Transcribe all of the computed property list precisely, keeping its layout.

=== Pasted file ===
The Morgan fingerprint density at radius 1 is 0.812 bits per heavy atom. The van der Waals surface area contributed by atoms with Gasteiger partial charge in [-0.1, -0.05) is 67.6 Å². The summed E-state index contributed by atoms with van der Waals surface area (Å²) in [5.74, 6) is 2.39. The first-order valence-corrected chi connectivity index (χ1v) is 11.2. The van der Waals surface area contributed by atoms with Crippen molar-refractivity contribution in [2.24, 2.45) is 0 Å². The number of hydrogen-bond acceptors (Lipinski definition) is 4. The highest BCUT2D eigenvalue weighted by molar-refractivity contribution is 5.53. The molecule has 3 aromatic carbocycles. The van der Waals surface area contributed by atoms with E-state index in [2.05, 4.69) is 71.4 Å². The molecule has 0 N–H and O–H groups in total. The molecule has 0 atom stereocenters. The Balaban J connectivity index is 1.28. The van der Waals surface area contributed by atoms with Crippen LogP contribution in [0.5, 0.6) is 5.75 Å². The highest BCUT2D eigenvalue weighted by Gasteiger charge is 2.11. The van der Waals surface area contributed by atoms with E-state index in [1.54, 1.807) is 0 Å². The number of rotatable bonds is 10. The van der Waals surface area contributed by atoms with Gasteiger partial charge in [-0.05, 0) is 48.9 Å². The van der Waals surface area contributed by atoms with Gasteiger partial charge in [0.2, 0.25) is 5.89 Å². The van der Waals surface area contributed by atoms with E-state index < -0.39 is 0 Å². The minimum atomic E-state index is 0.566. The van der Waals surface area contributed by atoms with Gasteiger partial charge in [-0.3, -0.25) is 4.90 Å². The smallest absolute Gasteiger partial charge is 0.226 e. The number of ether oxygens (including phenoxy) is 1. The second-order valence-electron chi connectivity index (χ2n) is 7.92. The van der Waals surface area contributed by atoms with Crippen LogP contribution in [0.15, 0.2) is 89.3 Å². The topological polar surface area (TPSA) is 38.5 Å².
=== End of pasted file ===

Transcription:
The Morgan fingerprint density at radius 1 is 0.812 bits per heavy atom. The van der Waals surface area contributed by atoms with Gasteiger partial charge in [-0.1, -0.05) is 67.6 Å². The summed E-state index contributed by atoms with van der Waals surface area (Å²) in [5.74, 6) is 2.39. The first-order valence-corrected chi connectivity index (χ1v) is 11.2. The van der Waals surface area contributed by atoms with Crippen molar-refractivity contribution in [2.24, 2.45) is 0 Å². The number of hydrogen-bond acceptors (Lipinski definition) is 4. The highest BCUT2D eigenvalue weighted by molar-refractivity contribution is 5.53. The molecule has 3 aromatic carbocycles. The van der Waals surface area contributed by atoms with E-state index in [2.05, 4.69) is 71.4 Å². The molecule has 0 N–H and O–H groups in total. The molecule has 0 atom stereocenters. The Balaban J connectivity index is 1.28. The van der Waals surface area contributed by atoms with Crippen LogP contribution in [0.5, 0.6) is 5.75 Å². The highest BCUT2D eigenvalue weighted by Gasteiger charge is 2.11. The van der Waals surface area contributed by atoms with E-state index in [1.54, 1.807) is 0 Å². The number of rotatable bonds is 10. The van der Waals surface area contributed by atoms with Gasteiger partial charge in [-0.05, 0) is 48.9 Å². The van der Waals surface area contributed by atoms with Gasteiger partial charge in [0.2, 0.25) is 5.89 Å². The van der Waals surface area contributed by atoms with E-state index < -0.39 is 0 Å². The minimum atomic E-state index is 0.566. The van der Waals surface area contributed by atoms with Gasteiger partial charge in [-0.3, -0.25) is 4.90 Å². The smallest absolute Gasteiger partial charge is 0.226 e. The number of ether oxygens (including phenoxy) is 1. The second-order valence-electron chi connectivity index (χ2n) is 7.92. The van der Waals surface area contributed by atoms with Crippen LogP contribution in [0.15, 0.2) is 89.3 Å². The topological polar surface area (TPSA) is 38.5 Å².